Astronomers have smashed the record for the smallest planet beyond our Solar System - finding one only slightly larger than our Moon.
To spot the tiny, probably rocky planet, they first needed to precisely measure the size of its host star.
They did so using "astroseismology" - effectively, turning tiny variations in the star's light into sounds.
A report in Nature describes the blistering, probably rocky planet, which orbits its star in just 13 days.
It is joined in this far-flung solar system by two other planets, one three-quarters Earth's size and one twice as large as Earth - all circling their star too closely to harbour liquid water or life.
The record for smallest "exoplanet" is routinely being broken, as astronomers get better and better at finding them.
The best tool in the planet-hunters' toolbox is the Kepler space telescope, which stares at a fixed part of the sky, trying to detect the tiny dips in stars' light that happens when planets pass in front of them: what is called a transit event.
In its earliest days, the Kepler team tended to find large planets - Jupiter- and Neptune-sized behemoths. In more recent years, the catalogue of exoplanet has seen an increasing number of so-called super-Earths, up to about twice the radius of our planet.
Only recently has something definitively Earth-sized been found.
But the new find is a planet just a third the size of that recent record-holder, smaller even than our Solar System's smallest planet, Mercury.
"I think it's an amazing technological achievement to be able to be able to detect small rocks like this," said Francois Fressin, a co-author of the paper based at the Harvard-Smithsonian Center for Astrophysics.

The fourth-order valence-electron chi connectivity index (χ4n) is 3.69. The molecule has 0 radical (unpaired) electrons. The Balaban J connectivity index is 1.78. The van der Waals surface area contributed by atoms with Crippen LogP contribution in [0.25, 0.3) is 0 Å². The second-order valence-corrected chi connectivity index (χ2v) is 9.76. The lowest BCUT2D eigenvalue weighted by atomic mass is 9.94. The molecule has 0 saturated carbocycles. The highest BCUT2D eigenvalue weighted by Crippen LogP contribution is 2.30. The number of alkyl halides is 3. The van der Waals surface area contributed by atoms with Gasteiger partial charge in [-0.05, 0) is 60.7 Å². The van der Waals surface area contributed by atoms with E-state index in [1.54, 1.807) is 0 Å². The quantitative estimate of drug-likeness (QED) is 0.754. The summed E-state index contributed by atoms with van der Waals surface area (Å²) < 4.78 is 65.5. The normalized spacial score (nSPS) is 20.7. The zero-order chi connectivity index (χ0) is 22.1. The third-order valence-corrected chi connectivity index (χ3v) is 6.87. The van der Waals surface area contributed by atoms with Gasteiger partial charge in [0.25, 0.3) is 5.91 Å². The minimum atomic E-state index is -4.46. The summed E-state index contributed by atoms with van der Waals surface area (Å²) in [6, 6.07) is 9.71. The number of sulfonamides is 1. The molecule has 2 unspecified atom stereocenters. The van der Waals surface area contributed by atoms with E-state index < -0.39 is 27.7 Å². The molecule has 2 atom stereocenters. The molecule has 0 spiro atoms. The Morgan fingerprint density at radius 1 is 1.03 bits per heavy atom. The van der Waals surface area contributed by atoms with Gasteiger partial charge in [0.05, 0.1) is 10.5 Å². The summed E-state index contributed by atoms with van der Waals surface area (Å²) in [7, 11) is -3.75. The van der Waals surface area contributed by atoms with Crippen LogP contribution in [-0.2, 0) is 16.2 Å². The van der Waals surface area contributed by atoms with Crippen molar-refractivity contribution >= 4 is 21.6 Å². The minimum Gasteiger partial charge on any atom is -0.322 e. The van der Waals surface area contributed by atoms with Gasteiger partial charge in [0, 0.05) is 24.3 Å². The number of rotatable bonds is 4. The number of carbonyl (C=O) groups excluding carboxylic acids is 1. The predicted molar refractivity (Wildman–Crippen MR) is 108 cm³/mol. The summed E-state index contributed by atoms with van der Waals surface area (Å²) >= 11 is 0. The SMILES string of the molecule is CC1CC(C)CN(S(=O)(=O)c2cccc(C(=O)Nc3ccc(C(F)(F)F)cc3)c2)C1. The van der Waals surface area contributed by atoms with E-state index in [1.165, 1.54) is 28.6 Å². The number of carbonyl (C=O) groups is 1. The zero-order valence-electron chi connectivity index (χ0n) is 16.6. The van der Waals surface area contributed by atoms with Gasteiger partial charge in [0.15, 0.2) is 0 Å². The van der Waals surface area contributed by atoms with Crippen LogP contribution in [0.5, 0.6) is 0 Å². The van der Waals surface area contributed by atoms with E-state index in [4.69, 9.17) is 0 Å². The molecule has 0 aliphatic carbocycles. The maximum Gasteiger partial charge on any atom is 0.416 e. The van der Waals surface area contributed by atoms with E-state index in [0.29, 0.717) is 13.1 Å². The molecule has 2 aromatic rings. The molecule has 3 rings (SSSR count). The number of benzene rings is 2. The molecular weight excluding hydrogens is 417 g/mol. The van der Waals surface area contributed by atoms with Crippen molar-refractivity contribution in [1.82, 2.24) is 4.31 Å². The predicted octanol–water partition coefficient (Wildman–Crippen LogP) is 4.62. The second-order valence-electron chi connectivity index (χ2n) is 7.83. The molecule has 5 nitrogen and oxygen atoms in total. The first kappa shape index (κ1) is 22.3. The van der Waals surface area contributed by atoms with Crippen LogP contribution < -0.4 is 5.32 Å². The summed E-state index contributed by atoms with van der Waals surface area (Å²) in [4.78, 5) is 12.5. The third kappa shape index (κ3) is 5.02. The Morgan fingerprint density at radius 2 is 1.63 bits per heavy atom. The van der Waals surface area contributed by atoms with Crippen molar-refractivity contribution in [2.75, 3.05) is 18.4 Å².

"It means we're really in the arena where it's possible to detect all the planets of our Solar System, but around other stars," he told BBC News.
The find of Kepler 37b and its two companions can in part be ascribed to a wealth of data from the Kepler telescope; it has been recording data for nearly four years, and signals that would once have been too small to see have been slowly accumulating, with smaller planets becoming more apparent.
But telling just how small a given planet is depends on a relative measurement: how much light there is when the planet is and is not in front of the host star. The degree to which we can know the planet's size depends on how well we can know the host star's size.
That is where the science of astroseismology comes in - and a team of experts in this area of science at the University of Birmingham in the UK took a look at the data.
"Inside stars it's a very noisy environment, and that noise sets up sound waves that travel all the way through the star," said Birmingham astrophysicist Prof Yvonne Elsworth.
"Some of (the waves) will resonate, just like a musical instrument - the turbulence causes them to ring at frequencies that are characteristic of the star," Prof Elsworth told BBC News.
"If we look at the star we can see those oscillations, the amount of light we get from the star varies - slowly and by a very small amount - at frequencies that tell us what's going on inside the star."
And also like a musical instrument, those "resonant" frequencies tell researchers just how big the star actually is.
'Decade of discovery'
Together, the analyses point to the presence of three planets. Kepler 37b and c are about 30% and 74% as large as the Earth, and Kepler 37d is about twice Earth's radius.
The three orbit their star in 13, 21, and 40 days respectively - all within orbits just 20% of the Earth-Sun distance.
It is, in short, another interesting solar system to go in the burgeoning catalogues of exoplanets - and the notion that exoplanet news has been in plentiful supply in recent years is not lost on Dr Fressin.
"I understand that people could get bored by these successive announcements," he said.
"But hundreds or thousands of years from now, this will be remembered as the decade where discovery of other worlds of all kinds has been made possible."